lucy-liu-jonny-lee-miller-elementaryDOHERTY:  I was always a huge fan of the character.  It’s hard not to be.  I’ve spent most my career writing for genre shows.  My longest stint was a show called Medium, which had a supernatural aspect to it, but at the end of the day, had a procedural engine.  This felt like a very natural fit.  There’s nothing supernatural in this show, and yet Sherlock is unlike anyone any of us know will ever know.  As far as the story and the genesis of the project, (executive producer) Carl [Beverly] is somebody that I’ve known for awhile, and we would meet to kick potential projects around.  Carl had said he’d been thinking about Sherlock Holmes in New York City with “an Englishman in New York” vibe.  I was immediately attracted to the idea because I’ve just always enjoyed the character, but I also know that, as a fan, because Sherlock lives in the public domain, he’s been through many, many, many hands.  

I think that’s actually one of the upsides to the character.  If so many people couldn’t put their own spins on it, I don’t know that he would exist in the popular culture, in the way he does.  So, I was intrigued, but also wanted to make sure that, if we were going do this, I could have my own take on it.  It took a little time.  For me, it was absolutely about his drug use, which I know has been mentioned and acknowledged, once or twice, outside of the books.  One of the things that jumped out at me from the books was that it never really dictated plot.  It never really informed or altered the course of the story.  Some of them are just throwaway lines.  And his relationship with women was not great.  It was very complicated.  Understandably, he’s a very complicated guy.  The more handholds I could find, the more excited I got about our take.  Everything came together quite nicely. 

lucy-liu-jonny-lee-miller-elementaryHow are you approaching the puzzle-solving aspect of the show? 

DOHERTY:  It’s one of the challenges of the show.  I personally respect the shows that are strictly procedural.  There are many on TV that are wildly successful and work a certain way.  They’re just not my bag.  It’s not what I like, when I tune in.  These cases have to merit his attention.  They have to open a very intricate piece of Origami to structure an episode for a brain like Sherlock.  It’s really hard, but it’s not a good reason to not try to do it.  We have a great staff.  I have some stories that I’ve been wanting to do for awhile.  I feel like we’re on a good track.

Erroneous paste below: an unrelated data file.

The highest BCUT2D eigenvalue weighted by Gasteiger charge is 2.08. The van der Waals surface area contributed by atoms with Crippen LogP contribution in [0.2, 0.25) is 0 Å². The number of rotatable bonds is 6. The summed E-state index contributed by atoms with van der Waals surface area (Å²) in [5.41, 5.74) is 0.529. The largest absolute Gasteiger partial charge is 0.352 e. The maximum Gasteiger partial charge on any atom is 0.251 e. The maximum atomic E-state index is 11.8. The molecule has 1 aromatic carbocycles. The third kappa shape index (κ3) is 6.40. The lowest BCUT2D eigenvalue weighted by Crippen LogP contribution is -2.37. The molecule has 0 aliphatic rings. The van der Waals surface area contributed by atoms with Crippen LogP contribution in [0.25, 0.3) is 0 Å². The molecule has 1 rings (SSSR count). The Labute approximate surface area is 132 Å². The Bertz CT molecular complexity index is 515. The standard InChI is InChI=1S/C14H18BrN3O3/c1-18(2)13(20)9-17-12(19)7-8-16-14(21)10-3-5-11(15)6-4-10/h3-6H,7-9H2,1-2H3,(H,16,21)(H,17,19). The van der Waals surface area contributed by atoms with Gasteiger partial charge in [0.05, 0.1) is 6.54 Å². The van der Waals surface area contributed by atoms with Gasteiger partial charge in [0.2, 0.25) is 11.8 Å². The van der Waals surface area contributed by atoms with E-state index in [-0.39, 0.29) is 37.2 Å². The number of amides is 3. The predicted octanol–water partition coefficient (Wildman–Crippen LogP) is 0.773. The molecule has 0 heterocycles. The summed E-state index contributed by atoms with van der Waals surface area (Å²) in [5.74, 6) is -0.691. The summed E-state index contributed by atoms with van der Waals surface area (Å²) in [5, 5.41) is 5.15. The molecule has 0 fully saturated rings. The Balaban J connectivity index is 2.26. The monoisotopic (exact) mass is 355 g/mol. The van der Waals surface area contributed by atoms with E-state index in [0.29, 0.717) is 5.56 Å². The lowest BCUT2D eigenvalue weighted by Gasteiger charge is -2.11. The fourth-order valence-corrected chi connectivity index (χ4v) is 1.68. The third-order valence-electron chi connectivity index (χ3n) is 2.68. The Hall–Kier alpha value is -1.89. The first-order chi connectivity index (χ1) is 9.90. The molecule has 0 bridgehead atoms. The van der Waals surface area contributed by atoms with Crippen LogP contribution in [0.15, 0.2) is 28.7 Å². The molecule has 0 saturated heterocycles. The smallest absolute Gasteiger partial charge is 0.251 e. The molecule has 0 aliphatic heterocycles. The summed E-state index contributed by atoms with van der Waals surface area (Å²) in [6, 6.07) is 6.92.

Watson is not only a woman, but also not white.  Will viewers see the racial and cultural differences?  Will that become a tension between the two characters?

DOHERTY:  As we began the casting process, there was no part on the show that was race-restricted because we all felt very strongly that it was irrelevant and incidental.  You find the best Sherlock you can.  You find the best Watson you can.  We did that, obviously.  So, I would shy away from something like that.  Honestly, it’s just not even in my head.  If we did an episode where Sherlock met Joan’s family, it would not be about him reacting to Chinese-American culture and what’s different about it.  Sherlock is a guy who’s seen it all and been everywhere, and happens to live in New York, right now.  If anything, he struggles a little bit with the New York of it all, compared to London, but as far as cultural differences go and race, it’s just not going to play into it.  Elementary is not going to be teaching cultural differences to the audience.

What kind of guy will Moriarty be, in this modern-day world?

DOHERTY:  Wow.  We want to keep all our secrets.  I feel it’s important, at the end of the day, to be true to the spirit of the character.  There’s a little more wiggle room with Moriarty in that, in so many of the books, he was such a shadowy figure.  I think he was described as the spider at the center of the web of crime in London.  Quite often, you’re dealing with his agents.  He has a finger in every pie.  He’s the man behind the man behind the man.  We may be able to make some use of that.  In other words, there are a few dominos that we will knock over before we ultimately get to him.  Because I want everyone to be surprised, it’s hard to give too many clues or descriptive terminology, when it comes to Moriarty.